THE NEW FOREIGN Investment Law passed in March 2019 comes into effect on January 1, 2020. It will replace 1979-90-era laws on foreign-owned enterprises and joint ventures. These are no longer fit for purpose given the rebalancing of the economy from low-tech export manufacturing to high-tech sectors and domestic consumption, and the growing need to compete for foreign business investment with other countries in the region.
The new law also carries the high hopes of foreign firms for the protection of their intellectual property rights — copyrights, patents, trademarks, trade names, technical process, business secrets and goodwill — which it cannot bear.
Beijing needed to signal that China was improving its opaque and often closed business climate for foreign investors by putting them on the same footing as domestic investors and that it was listening to the grievances of trade partners, particularly the United States. Such complaints ranged from the forced transfer of intellectual property as the price of access to the Chinese market to exclusion from government procurement and patchwork implementation of existing legislation at the provincial and municipal level.
At the heart of the new Foreign Investment Law is the principle that foreign investors will be treated the same as domestic ones. That may have side benefits for company formation and flexibility in corporate governance; for example, the Byzantine process for foreign investors to form a corporate entity should become as quick and straightforward as it is for Chinese. Equal treatment in government procurement and standards-setting is also promised.
Redressing the issues around intellectual property will likely prove a different matter.
On the face of it, the new law and its implementing regulation published on December 31, appears to take steps in the right direction as it:
- explicitly bans forced technology transfers, i.e., expropriation;
- heralds an intellectual property rights regime closer to international practices; and
- imposes an obligation on local governments to standardise administrative actions on foreign investment and ensure local officials act lawfully — no more passing onto favoured local businesses information reported by foreign investors. At least in theory. This Bystander fears old habits will die hard, regardless of the tightening of central control.
Inconsistent interpretation of national law by local governments points to an eternal truth of Chinese laws. They are an overarching statement of intent but otherwise mostly a blank slate until the detailed rules and regulations are published and then implemented, frequently on an as-needed basis. We have little to guide us until then.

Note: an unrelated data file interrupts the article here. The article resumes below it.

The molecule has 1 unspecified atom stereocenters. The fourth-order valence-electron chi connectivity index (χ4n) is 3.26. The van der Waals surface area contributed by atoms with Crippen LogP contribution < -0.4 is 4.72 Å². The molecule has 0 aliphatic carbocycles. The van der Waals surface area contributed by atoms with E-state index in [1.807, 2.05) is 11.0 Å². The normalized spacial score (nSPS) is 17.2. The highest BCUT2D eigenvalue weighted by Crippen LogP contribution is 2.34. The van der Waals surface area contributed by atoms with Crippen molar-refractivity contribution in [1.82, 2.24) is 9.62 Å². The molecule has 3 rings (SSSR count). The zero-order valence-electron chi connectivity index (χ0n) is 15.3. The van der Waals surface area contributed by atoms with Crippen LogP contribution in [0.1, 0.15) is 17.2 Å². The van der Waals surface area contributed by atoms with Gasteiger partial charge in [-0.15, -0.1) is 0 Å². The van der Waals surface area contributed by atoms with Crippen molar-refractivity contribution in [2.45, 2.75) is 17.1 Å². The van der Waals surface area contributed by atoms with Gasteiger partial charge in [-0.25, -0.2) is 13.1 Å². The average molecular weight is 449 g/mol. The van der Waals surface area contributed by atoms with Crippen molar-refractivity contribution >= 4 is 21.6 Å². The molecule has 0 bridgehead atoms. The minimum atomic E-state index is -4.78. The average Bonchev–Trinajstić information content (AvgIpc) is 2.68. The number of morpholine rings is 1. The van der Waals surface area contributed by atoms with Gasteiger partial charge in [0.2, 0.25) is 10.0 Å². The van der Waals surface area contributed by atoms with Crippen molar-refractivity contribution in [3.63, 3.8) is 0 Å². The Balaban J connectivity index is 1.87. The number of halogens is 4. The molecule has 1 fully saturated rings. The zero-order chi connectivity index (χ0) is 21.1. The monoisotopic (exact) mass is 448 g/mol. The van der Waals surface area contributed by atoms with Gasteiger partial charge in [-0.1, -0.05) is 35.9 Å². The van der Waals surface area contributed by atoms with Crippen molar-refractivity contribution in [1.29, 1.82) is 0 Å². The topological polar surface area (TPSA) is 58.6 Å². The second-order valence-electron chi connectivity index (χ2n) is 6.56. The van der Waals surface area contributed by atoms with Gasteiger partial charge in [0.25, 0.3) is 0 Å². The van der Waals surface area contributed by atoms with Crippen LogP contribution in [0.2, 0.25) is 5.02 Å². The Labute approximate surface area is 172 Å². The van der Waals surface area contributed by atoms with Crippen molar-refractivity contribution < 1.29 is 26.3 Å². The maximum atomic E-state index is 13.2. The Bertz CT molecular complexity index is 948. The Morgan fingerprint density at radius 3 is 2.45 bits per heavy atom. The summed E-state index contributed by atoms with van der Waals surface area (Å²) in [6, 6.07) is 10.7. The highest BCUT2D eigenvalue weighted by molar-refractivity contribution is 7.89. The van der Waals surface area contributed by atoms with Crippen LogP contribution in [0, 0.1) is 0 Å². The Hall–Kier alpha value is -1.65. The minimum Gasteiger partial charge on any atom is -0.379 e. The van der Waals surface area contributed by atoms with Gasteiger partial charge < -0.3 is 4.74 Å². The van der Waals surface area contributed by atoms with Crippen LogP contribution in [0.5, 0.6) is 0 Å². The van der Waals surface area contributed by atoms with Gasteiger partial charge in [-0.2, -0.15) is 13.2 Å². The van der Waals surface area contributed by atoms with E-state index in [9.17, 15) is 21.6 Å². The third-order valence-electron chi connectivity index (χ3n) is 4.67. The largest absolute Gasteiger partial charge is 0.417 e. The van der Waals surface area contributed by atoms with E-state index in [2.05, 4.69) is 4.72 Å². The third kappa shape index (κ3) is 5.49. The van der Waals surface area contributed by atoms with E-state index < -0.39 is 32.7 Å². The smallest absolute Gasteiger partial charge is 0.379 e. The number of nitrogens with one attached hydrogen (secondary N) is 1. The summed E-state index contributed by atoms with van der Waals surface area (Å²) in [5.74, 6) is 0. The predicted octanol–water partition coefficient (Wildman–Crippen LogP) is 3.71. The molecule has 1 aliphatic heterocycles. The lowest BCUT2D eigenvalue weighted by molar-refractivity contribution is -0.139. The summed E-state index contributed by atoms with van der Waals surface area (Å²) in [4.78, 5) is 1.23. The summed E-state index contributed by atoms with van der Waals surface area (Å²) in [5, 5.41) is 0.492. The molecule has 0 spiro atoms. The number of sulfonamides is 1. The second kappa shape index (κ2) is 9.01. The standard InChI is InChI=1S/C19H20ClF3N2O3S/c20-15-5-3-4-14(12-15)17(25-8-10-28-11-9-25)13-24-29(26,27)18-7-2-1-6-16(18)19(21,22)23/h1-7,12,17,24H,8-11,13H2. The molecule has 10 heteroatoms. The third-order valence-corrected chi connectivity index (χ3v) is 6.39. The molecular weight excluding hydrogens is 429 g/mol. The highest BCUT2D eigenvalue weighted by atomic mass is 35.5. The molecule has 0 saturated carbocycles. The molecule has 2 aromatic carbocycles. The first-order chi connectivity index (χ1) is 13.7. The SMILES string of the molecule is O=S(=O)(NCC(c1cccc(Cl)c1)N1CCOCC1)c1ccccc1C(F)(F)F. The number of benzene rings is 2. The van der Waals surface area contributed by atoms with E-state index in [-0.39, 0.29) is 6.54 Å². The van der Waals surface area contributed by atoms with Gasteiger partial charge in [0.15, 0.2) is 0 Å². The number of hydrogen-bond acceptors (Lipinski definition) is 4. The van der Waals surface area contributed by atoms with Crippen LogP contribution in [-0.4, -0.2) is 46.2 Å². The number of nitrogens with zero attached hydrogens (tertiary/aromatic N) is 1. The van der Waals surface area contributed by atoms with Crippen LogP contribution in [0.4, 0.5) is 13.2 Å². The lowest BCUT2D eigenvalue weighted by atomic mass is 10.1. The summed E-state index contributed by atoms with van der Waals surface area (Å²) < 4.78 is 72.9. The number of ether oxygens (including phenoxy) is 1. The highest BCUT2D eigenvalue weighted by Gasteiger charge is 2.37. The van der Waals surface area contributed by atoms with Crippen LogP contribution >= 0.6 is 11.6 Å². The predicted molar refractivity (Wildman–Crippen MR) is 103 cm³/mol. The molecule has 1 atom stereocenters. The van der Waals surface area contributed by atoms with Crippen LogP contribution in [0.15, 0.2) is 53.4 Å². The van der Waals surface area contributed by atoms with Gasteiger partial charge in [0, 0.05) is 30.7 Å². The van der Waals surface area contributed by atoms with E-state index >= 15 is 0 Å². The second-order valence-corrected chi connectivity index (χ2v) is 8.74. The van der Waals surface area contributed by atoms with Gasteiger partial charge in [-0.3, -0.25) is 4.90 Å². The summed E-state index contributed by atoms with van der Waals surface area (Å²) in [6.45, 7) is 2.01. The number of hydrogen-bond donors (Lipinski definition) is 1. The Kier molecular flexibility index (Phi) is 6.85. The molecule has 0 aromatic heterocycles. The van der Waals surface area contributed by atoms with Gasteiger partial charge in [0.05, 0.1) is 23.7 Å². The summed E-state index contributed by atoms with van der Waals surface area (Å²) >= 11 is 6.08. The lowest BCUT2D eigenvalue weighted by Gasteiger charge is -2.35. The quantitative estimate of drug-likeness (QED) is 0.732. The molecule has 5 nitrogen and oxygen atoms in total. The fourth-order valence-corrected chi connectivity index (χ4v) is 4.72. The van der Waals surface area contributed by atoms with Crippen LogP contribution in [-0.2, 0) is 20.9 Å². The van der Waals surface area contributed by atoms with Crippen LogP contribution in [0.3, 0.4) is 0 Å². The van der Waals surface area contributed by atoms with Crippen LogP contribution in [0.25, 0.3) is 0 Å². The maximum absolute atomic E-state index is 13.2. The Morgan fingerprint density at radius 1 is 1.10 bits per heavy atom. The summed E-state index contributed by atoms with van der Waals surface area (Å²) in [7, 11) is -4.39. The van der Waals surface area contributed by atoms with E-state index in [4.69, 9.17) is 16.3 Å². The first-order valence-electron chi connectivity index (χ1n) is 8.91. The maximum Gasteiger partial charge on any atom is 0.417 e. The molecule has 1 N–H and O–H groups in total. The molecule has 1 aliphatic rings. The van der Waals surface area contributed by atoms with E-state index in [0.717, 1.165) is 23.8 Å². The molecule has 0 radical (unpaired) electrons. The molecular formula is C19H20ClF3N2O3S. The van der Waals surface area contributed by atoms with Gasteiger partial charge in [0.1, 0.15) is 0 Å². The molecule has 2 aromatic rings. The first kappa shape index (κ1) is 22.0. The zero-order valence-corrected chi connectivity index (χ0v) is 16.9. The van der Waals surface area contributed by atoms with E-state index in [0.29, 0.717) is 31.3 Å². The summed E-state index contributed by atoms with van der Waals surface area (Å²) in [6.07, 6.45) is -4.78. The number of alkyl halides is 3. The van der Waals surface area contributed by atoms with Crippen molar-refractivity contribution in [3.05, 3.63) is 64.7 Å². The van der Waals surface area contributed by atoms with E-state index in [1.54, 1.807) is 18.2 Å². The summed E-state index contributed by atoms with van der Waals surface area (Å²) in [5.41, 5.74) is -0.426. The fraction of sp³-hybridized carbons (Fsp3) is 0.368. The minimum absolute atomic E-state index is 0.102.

China has improved its intellectual property protections in line with its companies having more intellectual property of their own to protect and has signed onto most relevant multilateral treaties, but the need and desire to advantage domestic companies remain.
The new law provides at least a couple of loopholes to allow this.
First, the ‘negative list’ that sets out the industries in which foreign investment is proscribed or restricted remains. Beyond that is a web of licensing requirements that hamper foreign investment in critical areas.
Second, the exceptions to the explicit ban on expropriation of foreign investments are broad and vaguely defined: ‘special circumstances’ and ‘in the public interest’. Foreign investment will also remain subject to ‘national security’ reviews.
The greatest unknown for foreign investors will be the effectiveness of the process for seeking and enforcing redress. There are many cracks through which to fall. The new Foreign Investment Law becomes one of three co-existent spheres of intellectual property protections in China. The other two are those provided through bilateral investment treaties between China and other countries, and those that are provided by the World Trade Organization’s Trade-Related Aspects of Intellectual Property Rights (TRIPS), which mainly apply to patents.
There are indications if not confirmations that in the event of a dispute, whichever of the three spheres that provides the greatest intellectual property protections will take precedence. However, our learned friends advise, the runes offer no reading of whether foreign investors must exhaust the remedies provided by domestic law —and thus take their chances in China’s newish commercial courts — before turning to international law, or whether they can take a short cut to international arbitration.
The other question is how much meat the new law provides for the United States. Intellectual property protection and market-opening is the kernel of US firms’ trade beef with China, even though it is the politically sellable trade numbers that US President Donald Trump focuses on. Trump’s announcement that he will sign a ‘Phase One’ deal on January 15, suggests Beijing has provided a big-enough headline victory with its new law for Trump to claim as his own, regardless of the devilishness in the details.